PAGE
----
Oil removal using PVDF membranes A microporous hydrophobic membrane allows the permeation of an oil phase at almost zero pressure and retains the water. The separation of dilute oil-in-water mixtures using flat sheet hydrophobic PVDF membranes has been investigated using an unstirred laboratory-scale, semi-batch experimental system, operated at 40°C. The flat-sheet membranes

were prepared in the laboratory by an immersion precipitation method and were characterised in terms of a mean pore radius, porosity and breakthrough pressure. The oil-in-water mixture contains 1% kerosene in distilled water. The experimental work essentially entails the study of the effects of various system parameters on the oil/water separation characteristics. In particular, the effects of feed flowrate, the operating pressure and pore size and porosity of the membrane were studied. The experimental results can be predicted reasonably well using the Hagen-Poiseuille equation at a high vertical velocity, and the percentage of oil removed can be as high as 77% under normal experimental conditions. J. Kong, K. Li: Separation & Purification Technology 16(1) 83-93 (10 June 1999).

Acrylic threedimensional networks The retention process of the Cu(II) and Ni(II) cations from CuSO 4 and NiSO 4 aqueous solutions by eight acrylic ion exchangers was studied. Mso, the elution process of these cations with 0.5 mol/l HCI solution was analysed. The quantitative retention and elution, as well as the development aspects of the two processes were observed using the column method. Seven ion exchangers contained weak base, weak acid, and amphoteric functional groups, these being known as chelating agents. Also, an ion exchanger with carboxylic groups, as a model, was taken in this study. The experiments show that the ion exchangers can be divided into three types. These are: bad chelating agents; chelating ion exchangers with the limited efficiency; and ion exchangers with good chelating properties and a high application efficiency. It is considered that the ion exchanger with hydroxamic functional groups falls into the latter class. Also, the experimental data prove that for both Cu(II) and Ni(II) cations, the volume of the purified effluent is higher than the HCI volume needs for their complete elution. S. Maxim, A. Flondor, I. Bunea, C. Luca, I. Rabia, J. Zerouk, E Iayadene, H. Guettaf: Journal of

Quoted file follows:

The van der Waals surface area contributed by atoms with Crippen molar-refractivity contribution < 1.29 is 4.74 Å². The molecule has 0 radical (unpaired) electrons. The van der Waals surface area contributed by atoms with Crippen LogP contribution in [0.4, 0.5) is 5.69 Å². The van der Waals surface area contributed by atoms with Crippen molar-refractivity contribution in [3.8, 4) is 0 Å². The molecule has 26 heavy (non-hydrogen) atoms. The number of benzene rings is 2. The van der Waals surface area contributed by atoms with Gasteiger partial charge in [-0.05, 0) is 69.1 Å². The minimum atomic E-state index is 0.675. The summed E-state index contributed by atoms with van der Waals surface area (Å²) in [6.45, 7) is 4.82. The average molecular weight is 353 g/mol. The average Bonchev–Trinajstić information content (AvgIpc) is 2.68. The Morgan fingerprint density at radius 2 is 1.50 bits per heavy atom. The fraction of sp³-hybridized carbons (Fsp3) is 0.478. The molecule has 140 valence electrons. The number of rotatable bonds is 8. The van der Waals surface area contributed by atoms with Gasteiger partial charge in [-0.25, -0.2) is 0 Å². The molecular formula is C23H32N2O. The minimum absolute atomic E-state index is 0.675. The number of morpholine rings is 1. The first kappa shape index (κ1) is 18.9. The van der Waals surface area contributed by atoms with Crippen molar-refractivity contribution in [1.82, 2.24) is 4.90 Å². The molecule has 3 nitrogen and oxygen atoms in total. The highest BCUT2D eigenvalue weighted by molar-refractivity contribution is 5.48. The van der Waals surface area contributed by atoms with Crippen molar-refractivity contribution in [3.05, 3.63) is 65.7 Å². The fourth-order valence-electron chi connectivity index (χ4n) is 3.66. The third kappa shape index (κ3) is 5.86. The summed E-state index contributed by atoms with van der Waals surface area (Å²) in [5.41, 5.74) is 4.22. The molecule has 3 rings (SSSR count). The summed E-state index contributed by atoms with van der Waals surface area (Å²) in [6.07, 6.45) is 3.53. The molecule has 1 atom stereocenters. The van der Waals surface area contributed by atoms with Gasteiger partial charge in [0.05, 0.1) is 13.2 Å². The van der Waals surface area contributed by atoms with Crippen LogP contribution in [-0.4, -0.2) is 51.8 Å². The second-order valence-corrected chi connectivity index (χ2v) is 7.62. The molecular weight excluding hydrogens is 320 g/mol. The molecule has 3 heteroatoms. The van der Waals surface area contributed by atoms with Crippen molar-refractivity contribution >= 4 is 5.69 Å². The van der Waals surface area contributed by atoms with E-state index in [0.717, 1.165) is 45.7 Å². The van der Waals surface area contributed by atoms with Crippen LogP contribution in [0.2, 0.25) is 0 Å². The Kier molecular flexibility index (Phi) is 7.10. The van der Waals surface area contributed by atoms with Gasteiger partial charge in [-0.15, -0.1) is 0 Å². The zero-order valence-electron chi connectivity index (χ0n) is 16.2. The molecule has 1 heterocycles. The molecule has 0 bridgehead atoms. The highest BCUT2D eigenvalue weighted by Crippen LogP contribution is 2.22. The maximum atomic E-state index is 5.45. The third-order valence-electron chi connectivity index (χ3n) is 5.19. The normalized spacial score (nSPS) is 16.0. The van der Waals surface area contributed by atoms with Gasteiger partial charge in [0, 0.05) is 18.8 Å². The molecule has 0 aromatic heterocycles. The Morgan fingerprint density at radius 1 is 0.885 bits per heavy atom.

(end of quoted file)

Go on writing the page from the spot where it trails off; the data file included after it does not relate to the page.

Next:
Applied Polymer Science 72(11) 1387-1394 (13 June 1999).

Shear filtration A novel rotary microfiltration technique, specifically designed for the separation of animal cells has been developed. The concept allows the independent adjustment of wall shear stress, transmembrane pressure, and residence time, allowing straightforward optimisation of the microfiltration process. By using a smooth, conical rotor, it is possible to establish a controlled shear field in which animal cells experience a significant hydrodynamic lift away from the membrane surface. It is shown in preliminary experiments that sllearinduced cell-rupture speeds up membrane clogging. However, a threshold value of shear stability exists, which depends on the frequency of passing the shear field, the residence time in the shear field, as well as on cell status. J.H. Vogel, K.-H. Kroner: Biotechnology & Bioengineering 63(6) 663-674 (20 June 1999).